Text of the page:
PtdSer (phosphatidylserine) is synthesized in the endoplasmic reticulum and the related MAM (mitochondria-associated membrane), and transported to the PtdSer decarboxylases, Pds1p in the mitochondria, and Psd2p in the Golgi. Genetic and biochemical analyses of PtdSer transport are now revealing the role of specific protein and lipid assemblies on different organelles that regulate non-vesicular PtdSer transport. The transport of PtdSer from MAM to mitochondria is regulated by at least three genes: MET30 (encoding a ubiquitin ligase), MET4 (encoding a transcription factor), and one or more unknown genes whose transcription is regulated by MET4. MET30-dependent ubiquitination is required for the MAM to function as a competent donor membrane and for the mitochondria to function as a competent acceptor membrane. Non-vesicular transport of PtdSer to the locus of Psd2p is under the control of at least three genes, STT4 [encoding Stt4p (phosphatidylinositol 4-kinase)], PSTB2 (encoding the lipid-binding protein PstB2p) and PSD2 (encoding Psd2p). Stt4p is proposed to produce a pool of PtdIns4P that is necessary for lipid transport. PstB2p and Psd2p must be present on the acceptor membrane for PtdSer transport to occur. Psd2p contains a C2 (Ca2+ and phospholipid binding sequence) domain that is required for lipid transport. Reconstitution studies with chemically defined donor membranes demonstrate that membrane domains rich in the anionic lipids, PtdSer, PtdIns4P and phosphatidic acid function as the most efficient donors of PtdSer to Psd2p. The emerging view is that macromolecular complexes dependent on protein–protein and protein–lipid interactions form between donor and acceptor membranes and serve to dock the compartments and facilitate phospholipid transport.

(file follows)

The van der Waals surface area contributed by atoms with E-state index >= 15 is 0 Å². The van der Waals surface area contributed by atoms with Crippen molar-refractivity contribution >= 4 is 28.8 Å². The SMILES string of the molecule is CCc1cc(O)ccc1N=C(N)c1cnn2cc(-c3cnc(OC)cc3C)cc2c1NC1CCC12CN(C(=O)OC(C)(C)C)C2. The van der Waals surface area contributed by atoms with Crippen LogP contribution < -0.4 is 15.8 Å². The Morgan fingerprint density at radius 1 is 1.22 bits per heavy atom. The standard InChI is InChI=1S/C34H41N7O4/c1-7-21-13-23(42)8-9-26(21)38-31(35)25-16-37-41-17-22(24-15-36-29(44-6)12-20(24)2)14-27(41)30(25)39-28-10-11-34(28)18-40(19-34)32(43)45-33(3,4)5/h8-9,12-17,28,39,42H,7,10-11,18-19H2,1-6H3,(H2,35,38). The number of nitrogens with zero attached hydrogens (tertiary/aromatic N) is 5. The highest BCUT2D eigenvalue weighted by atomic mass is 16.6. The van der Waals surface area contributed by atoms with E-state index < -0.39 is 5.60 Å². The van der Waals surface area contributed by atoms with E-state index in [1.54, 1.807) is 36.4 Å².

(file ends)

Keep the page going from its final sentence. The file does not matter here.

With the exception of the ER (endoplasmic reticulum), all organelles present within eukaryotic cells lack the biochemical machinery necessary to synthesize the full complement of their constituent phospholipids . This situation imposes a requirement for phospholipid transport for the biogenesis of all organelles, with the principal, but not sole exporter of these molecules being the ER. The essential role for phospholipid transport in membrane biogenesis also makes it a fundamental requirement for all cell growth, division and differentiation. Despite this central role for lipid transport in cell biology, very little is known about the genes and proteins that execute and regulate the phospholipid transport processes, and their mechanisms of action. One general feature of phospholipid transport that is being more broadly appreciated is its divergence from the transport pathways that are characteristic of membrane proteins [2–4]. Historically, a number of studies identified the intermembrane transport of PtdCho (phosphatidylcholine) , PtdEtn (phosphatidylethanolamine) [6,7] and PtdSer (phosphatidylserine) [8–10] as being distinctly different from routes followed by membrane proteins. The phospholipid whose inter-organelle transport is currently best understood is PtdSer. Reconstitution studies with permeabilized yeast cells and yeast organelles reveal that the transport of PtdSer between the ER and mitochondrion, or between the ER and Golgi, occurs independently of the presence of ATP and cytosolic factors [10–12]. These latter two features alone highlight pathways for phospholipid transport that must be uniquely different from the well-characterized vesicular routes followed by membrane proteins. Currently, there is much interest in zones of apposition that form between membranes as possible sites for phospholipid transport. These zones of apposition were first described in electron micrographs, but it was unclear whether these were random associations or stable junctions [13,14]. Reconstitution studies with permeabilized cells provided evidence that a stable, functional association of the ER with the mitochondria was required for PtdSer transport [9,15]. A subdomain of the ER, named the MAM (mitochondria-associated membrane), which formed stable complexes with mitochondria, was isolated and partially characterized [16–18]. The MAM is now recognized as an important functional and structural interface between a specialized region of the ER and mitochondria, but almost nothing is known about the molecules that forge the linkage between the organelles and how the association is regulated. The morphological connections between organelles are now being revisited with renewed interest in their stability and purpose. Additional organelle associations that have been described are ER–plasma membrane , ER–Golgi  and nuclear–vacuolar membrane . The present paper will focus on some of the genetic and biochemical features of the MAM–mitochondria and ER–Golgi interactions that participate in PtdSer transport in the yeast Saccharomyces cerevisiae.